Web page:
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List of "In the Spotlight" Features

Poplar Students Cheer On the Birds

Located in the northeast corner of the state of Montana, sixty-two 7th graders at Poplar Middle School in Poplar are working hard to track six different species this spring. Led by their teacher, Mr. Paul Bartos, each class has taken on a different birds resulting in the school studying the golden eagle, black-necked crane, goshawk, trumpeter swan, tule goose, and harp seal.

Poplar students have been extremely successful in learning about these different species this spring. Mr. Bartos says that his students are constantly making predictions and rooting the animals on as they make their way. They have even made life-size cut outs of the birds, helping students to understand how large the birds really are.

The students have learned to use the different types of NASA imagery to explain the animals' movements. They have taken a particular interest in studying weather patterns, examining current weather, looking at online NASA weather data, and predicting what the next few days will bring. When studying the birds, the students notice that when the birds stop making northward progress, often photosynthesis rates are still low or the weather is still cold at the bird's location. Students easily connect earth and data. Although they root for the birds to move ahead, the students realize that the harsh reality is that life as a bird is not easy. They connect the animals to biological and environmental issues including habitats, resources, and competition between species.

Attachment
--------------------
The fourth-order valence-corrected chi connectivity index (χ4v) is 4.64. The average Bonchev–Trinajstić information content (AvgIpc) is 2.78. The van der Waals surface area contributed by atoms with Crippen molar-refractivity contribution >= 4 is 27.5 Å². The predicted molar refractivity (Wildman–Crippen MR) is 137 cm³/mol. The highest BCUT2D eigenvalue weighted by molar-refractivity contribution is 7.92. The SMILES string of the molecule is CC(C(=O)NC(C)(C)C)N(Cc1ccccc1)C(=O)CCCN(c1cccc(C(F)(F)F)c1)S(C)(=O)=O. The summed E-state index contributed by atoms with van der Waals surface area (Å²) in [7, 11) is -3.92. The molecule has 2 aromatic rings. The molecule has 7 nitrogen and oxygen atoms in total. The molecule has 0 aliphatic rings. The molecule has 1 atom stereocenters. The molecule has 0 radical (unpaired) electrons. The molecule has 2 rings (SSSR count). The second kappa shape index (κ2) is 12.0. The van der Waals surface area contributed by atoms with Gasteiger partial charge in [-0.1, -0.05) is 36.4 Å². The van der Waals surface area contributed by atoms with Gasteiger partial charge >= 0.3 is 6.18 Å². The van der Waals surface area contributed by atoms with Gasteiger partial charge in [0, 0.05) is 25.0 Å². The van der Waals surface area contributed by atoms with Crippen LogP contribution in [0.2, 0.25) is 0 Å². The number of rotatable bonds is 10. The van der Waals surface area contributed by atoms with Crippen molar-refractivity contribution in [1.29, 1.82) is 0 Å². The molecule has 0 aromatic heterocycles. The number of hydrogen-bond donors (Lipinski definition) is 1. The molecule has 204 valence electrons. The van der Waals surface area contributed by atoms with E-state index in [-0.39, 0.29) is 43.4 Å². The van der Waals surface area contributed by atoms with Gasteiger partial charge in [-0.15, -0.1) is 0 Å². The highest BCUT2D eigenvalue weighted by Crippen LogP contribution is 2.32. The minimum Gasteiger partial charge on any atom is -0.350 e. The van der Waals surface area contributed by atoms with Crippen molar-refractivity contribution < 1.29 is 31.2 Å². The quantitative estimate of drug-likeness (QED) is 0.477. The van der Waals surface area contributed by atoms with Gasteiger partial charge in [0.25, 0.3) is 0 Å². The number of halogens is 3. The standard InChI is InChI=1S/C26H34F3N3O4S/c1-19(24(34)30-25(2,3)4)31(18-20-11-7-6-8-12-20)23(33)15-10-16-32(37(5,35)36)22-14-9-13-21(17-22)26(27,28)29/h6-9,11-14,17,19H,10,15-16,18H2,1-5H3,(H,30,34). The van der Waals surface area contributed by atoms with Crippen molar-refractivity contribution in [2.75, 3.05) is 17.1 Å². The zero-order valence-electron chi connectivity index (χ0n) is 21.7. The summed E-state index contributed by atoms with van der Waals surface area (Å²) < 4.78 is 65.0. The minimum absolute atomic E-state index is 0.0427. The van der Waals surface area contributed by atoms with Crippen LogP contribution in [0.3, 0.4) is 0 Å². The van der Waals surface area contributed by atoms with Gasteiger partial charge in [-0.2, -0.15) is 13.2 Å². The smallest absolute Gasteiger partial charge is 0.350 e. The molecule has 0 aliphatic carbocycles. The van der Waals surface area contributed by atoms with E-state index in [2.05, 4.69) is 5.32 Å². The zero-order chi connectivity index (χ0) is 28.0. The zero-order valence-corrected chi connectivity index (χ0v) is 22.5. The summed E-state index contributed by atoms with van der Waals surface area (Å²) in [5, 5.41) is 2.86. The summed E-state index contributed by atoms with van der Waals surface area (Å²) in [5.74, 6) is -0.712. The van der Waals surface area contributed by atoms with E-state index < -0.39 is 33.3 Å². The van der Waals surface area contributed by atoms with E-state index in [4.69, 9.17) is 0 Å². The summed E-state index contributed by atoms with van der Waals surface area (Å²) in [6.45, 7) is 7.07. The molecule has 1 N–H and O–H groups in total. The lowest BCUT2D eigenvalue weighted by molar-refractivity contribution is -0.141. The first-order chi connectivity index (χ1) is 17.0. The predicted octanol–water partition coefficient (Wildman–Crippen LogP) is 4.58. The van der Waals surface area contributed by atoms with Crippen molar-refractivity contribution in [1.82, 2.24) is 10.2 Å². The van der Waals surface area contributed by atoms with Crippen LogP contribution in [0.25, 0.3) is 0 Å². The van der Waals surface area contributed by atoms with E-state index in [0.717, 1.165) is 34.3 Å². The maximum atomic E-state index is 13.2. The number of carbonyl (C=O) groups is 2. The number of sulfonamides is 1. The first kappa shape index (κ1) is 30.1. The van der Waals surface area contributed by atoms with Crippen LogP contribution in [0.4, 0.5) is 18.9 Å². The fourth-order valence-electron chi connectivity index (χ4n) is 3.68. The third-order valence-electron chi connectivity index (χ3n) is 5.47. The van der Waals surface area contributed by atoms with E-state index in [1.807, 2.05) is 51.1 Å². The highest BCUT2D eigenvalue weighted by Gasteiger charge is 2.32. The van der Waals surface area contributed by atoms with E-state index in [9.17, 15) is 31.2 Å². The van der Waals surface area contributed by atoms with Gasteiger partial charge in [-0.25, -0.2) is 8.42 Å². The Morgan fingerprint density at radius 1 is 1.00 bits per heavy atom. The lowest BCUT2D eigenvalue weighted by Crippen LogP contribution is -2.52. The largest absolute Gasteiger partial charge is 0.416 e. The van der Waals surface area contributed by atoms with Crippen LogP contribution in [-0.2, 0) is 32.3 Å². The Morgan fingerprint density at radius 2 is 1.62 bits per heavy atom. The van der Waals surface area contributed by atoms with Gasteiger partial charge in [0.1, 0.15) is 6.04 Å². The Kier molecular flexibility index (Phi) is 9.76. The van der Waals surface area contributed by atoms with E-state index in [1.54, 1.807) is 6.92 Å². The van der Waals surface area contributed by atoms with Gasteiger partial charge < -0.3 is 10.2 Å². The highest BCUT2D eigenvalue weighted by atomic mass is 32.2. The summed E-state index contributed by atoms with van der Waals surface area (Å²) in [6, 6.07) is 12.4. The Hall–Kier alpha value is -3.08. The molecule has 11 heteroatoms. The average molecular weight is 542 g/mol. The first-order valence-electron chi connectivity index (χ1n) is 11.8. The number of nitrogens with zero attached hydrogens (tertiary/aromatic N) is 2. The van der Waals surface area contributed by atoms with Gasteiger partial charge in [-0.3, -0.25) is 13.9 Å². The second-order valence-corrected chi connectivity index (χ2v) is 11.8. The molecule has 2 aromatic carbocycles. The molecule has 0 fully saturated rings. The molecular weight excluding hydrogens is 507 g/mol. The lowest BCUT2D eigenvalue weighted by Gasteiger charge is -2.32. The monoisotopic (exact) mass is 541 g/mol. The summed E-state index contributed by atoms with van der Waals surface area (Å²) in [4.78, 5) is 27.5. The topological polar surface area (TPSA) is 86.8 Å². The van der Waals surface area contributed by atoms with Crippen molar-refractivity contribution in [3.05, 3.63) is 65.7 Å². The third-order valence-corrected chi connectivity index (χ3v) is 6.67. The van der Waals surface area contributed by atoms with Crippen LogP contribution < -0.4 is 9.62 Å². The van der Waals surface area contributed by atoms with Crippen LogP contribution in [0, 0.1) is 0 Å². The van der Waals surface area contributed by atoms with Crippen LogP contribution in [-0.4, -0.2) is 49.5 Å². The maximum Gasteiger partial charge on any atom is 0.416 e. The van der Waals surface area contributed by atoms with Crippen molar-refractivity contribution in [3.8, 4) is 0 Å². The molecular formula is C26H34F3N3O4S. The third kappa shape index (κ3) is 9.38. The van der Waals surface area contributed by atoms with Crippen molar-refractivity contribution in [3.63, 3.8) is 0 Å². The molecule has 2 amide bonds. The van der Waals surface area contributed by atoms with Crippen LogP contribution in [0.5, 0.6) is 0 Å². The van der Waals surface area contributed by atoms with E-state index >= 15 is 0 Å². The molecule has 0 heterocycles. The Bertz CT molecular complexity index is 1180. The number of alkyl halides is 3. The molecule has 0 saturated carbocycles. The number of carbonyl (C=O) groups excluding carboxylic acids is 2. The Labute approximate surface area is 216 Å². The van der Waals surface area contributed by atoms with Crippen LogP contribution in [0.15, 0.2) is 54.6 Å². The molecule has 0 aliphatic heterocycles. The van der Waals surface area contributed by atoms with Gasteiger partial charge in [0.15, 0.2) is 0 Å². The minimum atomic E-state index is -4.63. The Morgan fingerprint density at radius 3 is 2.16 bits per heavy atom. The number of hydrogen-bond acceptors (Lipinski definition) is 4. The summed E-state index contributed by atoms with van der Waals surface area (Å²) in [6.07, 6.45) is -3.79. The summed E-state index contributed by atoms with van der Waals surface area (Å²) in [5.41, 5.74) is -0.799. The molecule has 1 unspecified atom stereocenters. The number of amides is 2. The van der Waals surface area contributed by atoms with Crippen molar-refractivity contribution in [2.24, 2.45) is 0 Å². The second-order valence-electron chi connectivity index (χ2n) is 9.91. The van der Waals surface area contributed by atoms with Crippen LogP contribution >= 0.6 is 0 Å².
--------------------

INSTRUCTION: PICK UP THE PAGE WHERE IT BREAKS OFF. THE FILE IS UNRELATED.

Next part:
Although the focuses of Signals of Spring are science and technology, Mr. Bartos stresses the importance of the program's interdisciplinary nature. Students reinforce geography and mapping skills by tracking the birds. They practice literacy with research and analysis journals, and math through scale and conversions. The results have been a higher than average interest in science and student performance haves have markedly improved over previous years.

Poplar students are extremely motivated by Signals of Spring. "They can't get enough continuing their research and analysis at home on their own time." Mr. Bartos attributes their interest to the hands-on approach of the program. He thinks that his students are so captivated because, "Its live,and adds that it is a great use of technology." Students are particularly excited about the interaction with the scientists. Signals of Spring partners have been supportive and helpful, answering students' questions and presenting them with more.

All in all, "Signals of Spring and Poplar Middle School students are a great fit. The students love what they are learning, and it has been a great success for them." Mr. Bartos sums up their interest by saying, "I'm competing against X-box, and I'm winning!"

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